Other growing aspects of native plants to consider are the roots. Plants that grow roots which are shallow, many of those that grow on rock outcrops for example, will do well in containers. Watering may be necessary even with native plants that are drought resistant because they are growing in containers and can’t develop the deep roots to tap from the soil water. Fertilizing is also necessary because balcony plants won’t get all the leaf and other debris on the soil. Survival over winter is another concern for even native plants in containers because while they may survive fine in the ground, containers on the 10th floor is another matter.

Lastly is the problem of pests. Amazingly to me, my plants are plagued with aphids just like anywhere else. How they manage to find plants six floors up is beyond me, but they do. If you look up how to get rid of aphids, most resources say to simply blast them off with a hose. That is certainly not an option on most balconies so it’s more difficult to manage certain pests. I try to encourage predators such as lady beetles to combat them and sometimes I squish them myself when they get to be a big problem. I do like having some because it provides a source of food for my insect visitors. Read about the lady beetle family that grew up on my balcony: The Life of the Lady Beetle. The bonus on the other hand, is that being up above ground level, I do avoid other pests and problems.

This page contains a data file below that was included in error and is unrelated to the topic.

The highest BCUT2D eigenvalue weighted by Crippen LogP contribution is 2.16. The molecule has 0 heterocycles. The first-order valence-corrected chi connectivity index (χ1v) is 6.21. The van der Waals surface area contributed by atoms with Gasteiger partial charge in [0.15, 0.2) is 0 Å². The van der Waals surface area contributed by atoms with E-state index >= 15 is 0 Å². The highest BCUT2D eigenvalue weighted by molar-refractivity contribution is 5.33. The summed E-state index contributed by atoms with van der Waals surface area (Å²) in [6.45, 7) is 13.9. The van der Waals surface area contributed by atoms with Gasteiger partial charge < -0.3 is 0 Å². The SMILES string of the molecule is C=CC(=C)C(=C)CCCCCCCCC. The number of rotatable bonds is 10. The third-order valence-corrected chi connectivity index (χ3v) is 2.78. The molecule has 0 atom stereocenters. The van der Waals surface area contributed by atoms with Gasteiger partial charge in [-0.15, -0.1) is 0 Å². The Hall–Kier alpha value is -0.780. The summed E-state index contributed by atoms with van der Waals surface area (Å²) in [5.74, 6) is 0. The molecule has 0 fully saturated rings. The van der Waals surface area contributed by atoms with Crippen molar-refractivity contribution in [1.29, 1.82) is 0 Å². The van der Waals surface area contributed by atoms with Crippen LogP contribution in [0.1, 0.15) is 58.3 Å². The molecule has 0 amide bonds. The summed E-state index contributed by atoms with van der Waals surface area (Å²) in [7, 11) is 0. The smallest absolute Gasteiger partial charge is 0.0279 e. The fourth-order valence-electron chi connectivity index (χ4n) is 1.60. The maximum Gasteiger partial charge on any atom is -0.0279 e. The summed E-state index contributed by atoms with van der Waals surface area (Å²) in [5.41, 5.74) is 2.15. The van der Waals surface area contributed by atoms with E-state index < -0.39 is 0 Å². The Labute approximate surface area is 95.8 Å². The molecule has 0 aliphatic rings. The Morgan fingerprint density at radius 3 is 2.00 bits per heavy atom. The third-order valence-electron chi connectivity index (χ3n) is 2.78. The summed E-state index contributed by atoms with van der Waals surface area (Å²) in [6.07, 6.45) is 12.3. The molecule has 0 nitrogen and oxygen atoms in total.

Balcony gardening is possible for nearly every size and shape they come in. It’s possible to also attract great wildlife on balconies. I’ve had several species of lady beetles, other beetles, spiders, wasps, hoverflies and other interesting species of flies, bees and hummingbirds. It challenges you to be creative and it provides an opportunity to be very intimate with the plants and everything that makes use of them.

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Kelly Brenner

Kelly Brenner

Kelly Brenner is a naturalist, writer and photographer based in Seattle. She is the author of NATURE OBSCURA: A City’s Hidden Natural World from Mountaineers Books. She writes freelance articles about natural history and has bylines in Crosscut, Popular Science, National Wildlife Magazine and others. On the side she writes fiction. Kelly holds a bachelors degree in landscape architecture from the University of Oregon and a certificate in non-fiction writing from the University of Washington.